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Alameda County Medical Center v. Department of Health Care Services

June 28, 2011


Super. Ct. No. 34200880000078CUWMGDS

The opinion of the court was delivered by: Mauro ,j.

Alameda County Med. Center v. Dept. of health Care Services CA3


California Rules of Court, rule 8.1115(a), prohibits courts and parties from citing or relying on opinions not certified for publication or ordered published, except as specified by rule 8.1115(b). This opinion has not been certified for publication or ordered published for purposes of rule 8.1115.

Alameda County Medical Center (Medical Center) requested Medi-Cal reimbursement from the California Department of Health Care Services (Department) for rent and other expenses paid in 2003 by a separate entity, the County of Alameda (County). The Department disallowed the request for reimbursement and the trial court subsequently denied Medical Center's petition for writ of administrative mandamus.

Medical Center contends on appeal that it is entitled to reimbursement for the rent County paid in 2003 because County controls Medical Center and hence County and Medical Center are "related parties" under the federal Medicaid rules.

The record supports the conclusion that County did not control Medical Center in 2003, that County and Medical Center were not related parties that year, and that Medical Center is not entitled to reimbursement for the rent paid by County during that time period. We will affirm the judgment denying the petition for writ of administrative mandamus.


"Medicaid is a program through which the federal government provides financial assistance to qualified participating states for furnishing medical assistance to the poor. (42 U.S.C. § 1396 et seq.; Children's Hospital & Medical Center v. Bonta (2002) 97 Cal.App.4th 740, 747.) California participates in Medicaid through the Medi-Cal program. (Welf. & Inst. Code, § 14000 et seq.; Children's Hospital & Medical Center v. Bonta, supra, 97 Cal.App.4th at p. 747.) [The Department] administers the Medi-Cal program pursuant to the Medi-Cal Act and [the Department's] regulations. (Welf. & Inst. Code, § 14000 et seq.; Cal. Code Regs., tit. 22, § 50000 et seq.)" (Oroville Hospital v. Department of Health Services (2006) 146 Cal.App.4th 468, 471-472 (Oroville Hospital).)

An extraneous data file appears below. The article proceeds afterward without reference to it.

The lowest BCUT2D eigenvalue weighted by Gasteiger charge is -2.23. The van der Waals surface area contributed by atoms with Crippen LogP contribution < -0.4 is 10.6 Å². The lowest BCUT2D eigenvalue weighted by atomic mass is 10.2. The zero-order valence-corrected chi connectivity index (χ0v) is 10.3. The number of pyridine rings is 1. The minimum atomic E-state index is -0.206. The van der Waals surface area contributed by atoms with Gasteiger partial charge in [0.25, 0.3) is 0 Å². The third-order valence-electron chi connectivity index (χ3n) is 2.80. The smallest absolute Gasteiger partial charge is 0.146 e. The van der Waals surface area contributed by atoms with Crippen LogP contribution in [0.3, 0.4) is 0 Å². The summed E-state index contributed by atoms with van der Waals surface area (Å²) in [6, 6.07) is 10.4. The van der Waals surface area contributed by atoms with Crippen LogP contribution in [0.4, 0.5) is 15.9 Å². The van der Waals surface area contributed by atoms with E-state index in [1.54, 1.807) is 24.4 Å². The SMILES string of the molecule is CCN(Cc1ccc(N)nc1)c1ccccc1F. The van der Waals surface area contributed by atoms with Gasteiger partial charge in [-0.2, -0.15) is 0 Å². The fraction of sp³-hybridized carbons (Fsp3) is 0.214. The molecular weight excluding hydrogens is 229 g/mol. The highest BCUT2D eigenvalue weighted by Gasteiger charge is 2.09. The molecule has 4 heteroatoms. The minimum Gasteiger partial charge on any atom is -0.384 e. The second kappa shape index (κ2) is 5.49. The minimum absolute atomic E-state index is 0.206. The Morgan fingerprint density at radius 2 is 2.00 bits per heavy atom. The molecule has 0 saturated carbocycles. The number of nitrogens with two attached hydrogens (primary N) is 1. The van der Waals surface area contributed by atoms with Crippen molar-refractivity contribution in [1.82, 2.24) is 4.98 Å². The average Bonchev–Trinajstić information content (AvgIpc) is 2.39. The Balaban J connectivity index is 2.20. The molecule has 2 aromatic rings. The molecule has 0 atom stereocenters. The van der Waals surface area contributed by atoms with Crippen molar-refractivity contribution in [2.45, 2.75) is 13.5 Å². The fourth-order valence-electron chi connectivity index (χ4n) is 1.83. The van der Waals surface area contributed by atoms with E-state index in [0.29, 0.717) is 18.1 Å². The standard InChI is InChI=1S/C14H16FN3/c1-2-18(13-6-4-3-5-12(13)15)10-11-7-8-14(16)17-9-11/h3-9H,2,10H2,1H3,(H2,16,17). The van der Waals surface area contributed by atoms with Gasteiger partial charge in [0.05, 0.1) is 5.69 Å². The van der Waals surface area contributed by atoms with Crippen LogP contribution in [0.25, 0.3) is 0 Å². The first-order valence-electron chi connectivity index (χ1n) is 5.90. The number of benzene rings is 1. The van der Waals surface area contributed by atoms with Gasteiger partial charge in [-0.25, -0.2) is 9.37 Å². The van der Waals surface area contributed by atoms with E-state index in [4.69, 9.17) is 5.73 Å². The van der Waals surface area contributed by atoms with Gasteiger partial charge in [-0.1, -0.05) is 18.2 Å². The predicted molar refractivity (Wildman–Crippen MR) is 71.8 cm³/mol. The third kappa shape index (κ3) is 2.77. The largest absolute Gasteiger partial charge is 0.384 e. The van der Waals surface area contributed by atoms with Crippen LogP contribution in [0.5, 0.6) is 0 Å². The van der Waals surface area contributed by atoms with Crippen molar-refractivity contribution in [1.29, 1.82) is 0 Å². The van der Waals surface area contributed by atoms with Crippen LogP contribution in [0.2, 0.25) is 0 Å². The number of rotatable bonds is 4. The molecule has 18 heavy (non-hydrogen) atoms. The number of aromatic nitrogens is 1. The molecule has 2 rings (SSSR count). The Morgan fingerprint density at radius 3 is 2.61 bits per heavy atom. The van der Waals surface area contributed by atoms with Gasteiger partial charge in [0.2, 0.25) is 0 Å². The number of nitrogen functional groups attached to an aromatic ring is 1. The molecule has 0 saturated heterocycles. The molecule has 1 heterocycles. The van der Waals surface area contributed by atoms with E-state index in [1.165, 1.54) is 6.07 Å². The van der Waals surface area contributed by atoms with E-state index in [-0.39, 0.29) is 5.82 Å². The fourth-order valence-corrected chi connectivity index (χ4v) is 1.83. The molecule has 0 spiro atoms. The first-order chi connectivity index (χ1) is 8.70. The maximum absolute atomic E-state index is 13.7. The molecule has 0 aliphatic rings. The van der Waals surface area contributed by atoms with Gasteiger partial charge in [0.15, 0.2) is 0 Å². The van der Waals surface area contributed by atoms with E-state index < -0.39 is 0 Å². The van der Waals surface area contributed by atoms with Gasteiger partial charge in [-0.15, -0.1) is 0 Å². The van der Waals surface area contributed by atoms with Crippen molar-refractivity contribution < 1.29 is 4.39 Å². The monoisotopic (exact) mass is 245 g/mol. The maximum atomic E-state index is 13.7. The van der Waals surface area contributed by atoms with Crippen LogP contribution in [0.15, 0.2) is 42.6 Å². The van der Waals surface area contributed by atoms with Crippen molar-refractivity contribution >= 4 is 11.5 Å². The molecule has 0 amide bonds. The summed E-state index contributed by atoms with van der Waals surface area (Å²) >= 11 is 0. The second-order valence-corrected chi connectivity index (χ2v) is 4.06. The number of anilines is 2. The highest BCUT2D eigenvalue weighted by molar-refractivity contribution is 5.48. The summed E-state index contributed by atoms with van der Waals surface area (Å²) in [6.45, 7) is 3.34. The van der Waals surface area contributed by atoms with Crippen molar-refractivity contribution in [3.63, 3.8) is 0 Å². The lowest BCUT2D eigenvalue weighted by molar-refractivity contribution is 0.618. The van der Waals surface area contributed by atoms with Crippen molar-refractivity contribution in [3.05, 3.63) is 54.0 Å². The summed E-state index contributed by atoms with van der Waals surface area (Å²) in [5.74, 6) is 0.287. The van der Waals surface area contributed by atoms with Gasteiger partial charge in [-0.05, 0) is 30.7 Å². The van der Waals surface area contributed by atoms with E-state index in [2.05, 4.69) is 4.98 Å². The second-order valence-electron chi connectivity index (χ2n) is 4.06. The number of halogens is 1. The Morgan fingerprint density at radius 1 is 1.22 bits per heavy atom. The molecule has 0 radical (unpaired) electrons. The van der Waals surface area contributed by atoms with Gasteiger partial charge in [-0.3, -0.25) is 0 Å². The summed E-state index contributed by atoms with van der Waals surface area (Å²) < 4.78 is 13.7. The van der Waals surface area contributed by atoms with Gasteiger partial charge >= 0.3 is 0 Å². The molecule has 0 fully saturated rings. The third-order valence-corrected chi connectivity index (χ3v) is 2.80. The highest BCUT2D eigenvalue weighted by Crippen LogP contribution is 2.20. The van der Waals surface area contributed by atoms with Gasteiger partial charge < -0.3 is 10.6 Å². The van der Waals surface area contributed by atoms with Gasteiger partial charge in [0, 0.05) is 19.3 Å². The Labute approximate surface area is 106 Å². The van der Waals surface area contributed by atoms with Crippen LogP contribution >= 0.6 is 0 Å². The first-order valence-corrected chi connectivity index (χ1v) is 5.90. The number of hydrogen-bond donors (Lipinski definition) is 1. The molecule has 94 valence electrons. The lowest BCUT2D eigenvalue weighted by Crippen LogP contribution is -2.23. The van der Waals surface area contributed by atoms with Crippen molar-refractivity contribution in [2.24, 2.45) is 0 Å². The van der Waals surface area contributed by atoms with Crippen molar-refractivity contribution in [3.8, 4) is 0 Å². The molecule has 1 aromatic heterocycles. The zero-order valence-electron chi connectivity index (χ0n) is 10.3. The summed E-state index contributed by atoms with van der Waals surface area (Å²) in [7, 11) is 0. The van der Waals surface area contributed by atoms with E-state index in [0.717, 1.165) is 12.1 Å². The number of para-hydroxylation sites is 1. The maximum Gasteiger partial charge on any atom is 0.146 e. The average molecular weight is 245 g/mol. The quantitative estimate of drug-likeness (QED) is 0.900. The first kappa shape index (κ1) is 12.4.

Although Medicare guidelines are not generally applicable to the Medi-Cal program (Redding Medical Center v. Bonta (1999) 75 Cal.App.4th 478, 484), the Department implements the Medicare guidelines as its own Medi-Cal regulations under California Code of Regulations, title 22, section 51536 (hospital inpatient services reimbursement), which states in subdivision (b)(4): "Allowable cost means the hospital's allowable Medi-Cal cost permitted by applicable Medicare standards and principles of reimbursement, 42 CFR, Part 405 [now part 413] and HIM-15 [now known as the Provider Reimbursement Manual Pub. 15-1]." (See Oroville Hospital, supra, 146 Cal.App.4th at p. 472; Redding Medical Center, supra, 75 Cal.App.4th at p. 484; Intercommunity Medical Center v. Belsh© (1995) 32 Cal.App.4th 1708, 1711.) The Department's relationship with Medi-Cal providers is in the nature of a contract. (Paramount Convalescent Center, Inc. v. Department of Health Care Services (1975) 15 Cal.3d 489, 495 (Paramount).) The terms of the contract include, and are limited by, the laws and regulations applicable to the Medi-Cal program, including federal Medicaid regulations. (Paramount, supra, 15 Cal.3d at p. 495.)

County has a duty to furnish medical assistance to indigent residents. (Welf. & Inst. Code, §§ 14000.2, 17000.) But in 1996, the Legislature and County concluded it would be beneficial for County to transfer governance of various federally qualified health facilities (the medical facilities) within the county to a new "hospital authority," an independent governing body established pursuant to Health and Safety Code section 101850.*fn1 The Legislature declared in section 101850 that due to the challenges arising from changes in the public and private health industries, County determined that a transfer of governance of the medical facilities to an independent hospital authority would improve the efficiency, effectiveness, and economy of community health services. (§ 101850, subd. (a)(1).) County also determined that an independent hospital authority exclusively dedicated to the management, administration and control of the medical facilities was the best way to meet County's commitment to the medically indigent, special needs, and general populations of Alameda County. (Ibid.)